F. Equity Shares
Equity shares represent ownership capital and its owners (equity shareholders) share the rewards and risks
associated with the ownership of corporate enterprises. These are also called, ordinary shares, in contrast with
preference shares, which carry certain preferences/prior rights in regard to income and redemption. Equity investors
have residual claim on income and assets besides enjoying rights to control and pre-emptive right. The return on
common stocks comes from either of two sources - the periodic receipt of dividends, which are payments made by
the firm to its shareholders, and increases in value, or capital gains, which result from selling the stock at a price
above that originally paid. Further, common stock can be bought in round (a 100 unit share of stock, or multiples
thereof) or odd (fewer than 100 shares of stock) lots. Denote an ownership interest in a corporation
Equity shareholders share the rewards and risks associated with the ownership of corporate enterprises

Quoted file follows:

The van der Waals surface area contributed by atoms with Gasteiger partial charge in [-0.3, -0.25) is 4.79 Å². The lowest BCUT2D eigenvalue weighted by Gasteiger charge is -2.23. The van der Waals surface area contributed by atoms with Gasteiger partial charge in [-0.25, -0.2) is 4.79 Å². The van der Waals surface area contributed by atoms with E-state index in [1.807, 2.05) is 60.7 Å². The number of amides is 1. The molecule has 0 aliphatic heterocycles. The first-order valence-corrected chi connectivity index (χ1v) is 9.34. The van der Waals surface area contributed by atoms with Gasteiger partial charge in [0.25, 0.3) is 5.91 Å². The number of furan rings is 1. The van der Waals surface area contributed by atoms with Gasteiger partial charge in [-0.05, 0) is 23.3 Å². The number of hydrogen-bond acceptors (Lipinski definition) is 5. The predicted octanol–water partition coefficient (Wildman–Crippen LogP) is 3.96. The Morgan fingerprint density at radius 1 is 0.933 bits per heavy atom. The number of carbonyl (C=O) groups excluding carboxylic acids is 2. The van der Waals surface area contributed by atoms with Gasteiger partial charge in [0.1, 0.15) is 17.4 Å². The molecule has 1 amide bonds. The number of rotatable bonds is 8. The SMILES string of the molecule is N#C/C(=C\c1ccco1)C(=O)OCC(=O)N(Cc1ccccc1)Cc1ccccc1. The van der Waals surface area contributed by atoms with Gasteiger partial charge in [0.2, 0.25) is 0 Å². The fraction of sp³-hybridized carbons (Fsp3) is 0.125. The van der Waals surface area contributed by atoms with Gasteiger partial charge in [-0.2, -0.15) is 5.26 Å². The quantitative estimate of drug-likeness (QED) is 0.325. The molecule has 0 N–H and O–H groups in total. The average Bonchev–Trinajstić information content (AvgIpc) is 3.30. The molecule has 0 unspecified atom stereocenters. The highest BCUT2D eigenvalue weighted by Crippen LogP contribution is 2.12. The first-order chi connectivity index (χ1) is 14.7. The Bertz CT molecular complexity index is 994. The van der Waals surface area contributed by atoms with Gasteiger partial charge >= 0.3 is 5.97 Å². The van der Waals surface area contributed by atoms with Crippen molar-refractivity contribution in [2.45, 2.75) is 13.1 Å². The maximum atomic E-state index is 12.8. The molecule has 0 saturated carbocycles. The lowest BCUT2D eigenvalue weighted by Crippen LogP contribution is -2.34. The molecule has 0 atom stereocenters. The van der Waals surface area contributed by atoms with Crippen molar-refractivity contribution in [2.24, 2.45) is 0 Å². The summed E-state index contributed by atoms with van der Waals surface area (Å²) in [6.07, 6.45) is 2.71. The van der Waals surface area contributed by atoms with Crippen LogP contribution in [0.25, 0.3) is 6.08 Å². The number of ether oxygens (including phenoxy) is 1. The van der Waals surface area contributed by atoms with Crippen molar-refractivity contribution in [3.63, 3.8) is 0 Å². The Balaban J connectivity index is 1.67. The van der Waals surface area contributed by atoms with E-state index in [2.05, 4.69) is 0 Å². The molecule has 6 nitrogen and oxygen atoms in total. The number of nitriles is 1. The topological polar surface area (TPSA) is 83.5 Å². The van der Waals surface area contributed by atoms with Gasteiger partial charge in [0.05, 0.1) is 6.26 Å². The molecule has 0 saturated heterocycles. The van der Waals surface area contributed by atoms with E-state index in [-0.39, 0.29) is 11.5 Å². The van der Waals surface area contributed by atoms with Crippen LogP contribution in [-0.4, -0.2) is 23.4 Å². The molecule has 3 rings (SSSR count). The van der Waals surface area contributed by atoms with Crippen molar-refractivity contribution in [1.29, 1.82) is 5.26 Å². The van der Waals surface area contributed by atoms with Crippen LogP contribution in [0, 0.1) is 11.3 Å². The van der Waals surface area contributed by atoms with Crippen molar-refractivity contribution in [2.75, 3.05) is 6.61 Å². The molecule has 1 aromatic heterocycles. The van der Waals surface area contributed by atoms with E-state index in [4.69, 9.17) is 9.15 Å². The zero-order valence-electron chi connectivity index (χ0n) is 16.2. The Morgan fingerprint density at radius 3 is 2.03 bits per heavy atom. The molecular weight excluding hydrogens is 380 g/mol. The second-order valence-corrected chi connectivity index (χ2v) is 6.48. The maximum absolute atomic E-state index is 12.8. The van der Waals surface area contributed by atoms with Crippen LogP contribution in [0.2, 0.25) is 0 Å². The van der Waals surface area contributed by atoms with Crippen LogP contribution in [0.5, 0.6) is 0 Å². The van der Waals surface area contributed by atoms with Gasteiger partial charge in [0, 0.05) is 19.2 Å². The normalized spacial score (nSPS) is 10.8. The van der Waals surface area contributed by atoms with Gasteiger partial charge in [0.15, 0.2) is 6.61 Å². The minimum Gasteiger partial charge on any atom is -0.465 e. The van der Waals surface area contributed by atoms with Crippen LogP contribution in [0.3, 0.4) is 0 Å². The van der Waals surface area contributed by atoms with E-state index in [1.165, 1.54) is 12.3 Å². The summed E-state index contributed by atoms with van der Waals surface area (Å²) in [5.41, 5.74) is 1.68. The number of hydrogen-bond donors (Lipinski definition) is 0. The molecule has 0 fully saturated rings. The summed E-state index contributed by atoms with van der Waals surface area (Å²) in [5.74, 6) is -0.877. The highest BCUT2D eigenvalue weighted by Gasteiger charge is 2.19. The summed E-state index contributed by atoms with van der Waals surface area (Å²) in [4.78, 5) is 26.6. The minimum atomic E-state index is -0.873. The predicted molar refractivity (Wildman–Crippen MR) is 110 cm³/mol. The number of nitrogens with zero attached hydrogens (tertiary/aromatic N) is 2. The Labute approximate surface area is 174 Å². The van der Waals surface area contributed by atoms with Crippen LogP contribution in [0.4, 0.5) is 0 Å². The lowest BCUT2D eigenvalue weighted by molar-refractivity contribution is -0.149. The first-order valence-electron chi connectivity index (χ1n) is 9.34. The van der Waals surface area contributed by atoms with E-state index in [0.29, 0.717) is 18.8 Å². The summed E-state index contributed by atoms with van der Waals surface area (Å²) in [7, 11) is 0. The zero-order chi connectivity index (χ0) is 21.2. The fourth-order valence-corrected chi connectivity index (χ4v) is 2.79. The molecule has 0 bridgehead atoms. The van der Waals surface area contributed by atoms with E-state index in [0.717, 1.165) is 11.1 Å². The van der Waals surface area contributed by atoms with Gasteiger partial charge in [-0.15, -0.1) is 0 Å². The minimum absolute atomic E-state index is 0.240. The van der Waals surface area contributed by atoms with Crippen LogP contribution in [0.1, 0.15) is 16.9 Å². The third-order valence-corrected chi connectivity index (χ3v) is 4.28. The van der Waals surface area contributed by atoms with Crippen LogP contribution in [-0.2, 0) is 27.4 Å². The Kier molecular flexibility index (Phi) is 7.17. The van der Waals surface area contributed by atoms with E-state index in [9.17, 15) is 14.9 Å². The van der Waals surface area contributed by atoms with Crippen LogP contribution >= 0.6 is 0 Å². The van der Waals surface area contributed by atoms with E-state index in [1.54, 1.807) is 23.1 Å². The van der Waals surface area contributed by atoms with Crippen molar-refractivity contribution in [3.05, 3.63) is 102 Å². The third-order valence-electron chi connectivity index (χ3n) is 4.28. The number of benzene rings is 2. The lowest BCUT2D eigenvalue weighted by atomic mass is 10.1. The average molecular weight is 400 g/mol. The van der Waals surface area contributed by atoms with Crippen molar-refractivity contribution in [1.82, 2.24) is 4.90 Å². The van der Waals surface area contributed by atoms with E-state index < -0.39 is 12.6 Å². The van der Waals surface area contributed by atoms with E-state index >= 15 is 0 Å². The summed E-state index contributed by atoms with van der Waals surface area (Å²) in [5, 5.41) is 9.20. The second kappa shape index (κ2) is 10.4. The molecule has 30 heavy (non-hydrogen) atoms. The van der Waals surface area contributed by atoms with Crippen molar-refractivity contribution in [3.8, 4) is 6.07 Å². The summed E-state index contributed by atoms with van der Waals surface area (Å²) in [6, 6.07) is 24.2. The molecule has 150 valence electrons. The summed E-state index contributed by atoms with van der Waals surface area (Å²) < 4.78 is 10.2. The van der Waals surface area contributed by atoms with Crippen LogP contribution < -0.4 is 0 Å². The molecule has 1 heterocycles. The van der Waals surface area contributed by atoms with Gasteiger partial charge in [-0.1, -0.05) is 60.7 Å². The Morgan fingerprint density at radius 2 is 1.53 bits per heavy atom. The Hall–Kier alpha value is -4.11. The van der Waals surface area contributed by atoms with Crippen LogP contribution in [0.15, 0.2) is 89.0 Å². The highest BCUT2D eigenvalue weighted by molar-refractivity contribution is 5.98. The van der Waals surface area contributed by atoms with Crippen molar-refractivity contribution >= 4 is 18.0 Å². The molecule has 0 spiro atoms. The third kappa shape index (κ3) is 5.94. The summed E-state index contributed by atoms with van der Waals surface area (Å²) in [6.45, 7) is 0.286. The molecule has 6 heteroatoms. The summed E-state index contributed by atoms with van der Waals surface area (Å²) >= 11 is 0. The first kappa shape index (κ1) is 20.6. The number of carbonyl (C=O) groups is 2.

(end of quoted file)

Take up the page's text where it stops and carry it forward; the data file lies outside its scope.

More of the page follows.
 Voting rights
 limited liability
 Investor cannot lose more than their investment whether the corporation fail
 Direct Investments
 Residual right on income & assets
 Preemptive Right-right to buy a proportional interest of any future issue of company’s common
stock.

Preference Shares:
Preference shares refer to a form that partakes some characteristics of equity shares (ownership) and some attributes
of debentures (fixed income). Generally, the dividend is cumulative and shares are redeemable. Redemption period is
usually 7-12 years. But, preference dividend is payable only out of distributable profits. It does not carry voting rights.
Investors, though enjoy the assurance of a stable dividend but generally receive modest returns and vulnerable to
arbitrary managerial actions. It is, however, not a popular capital market instrument in India. Preference shares also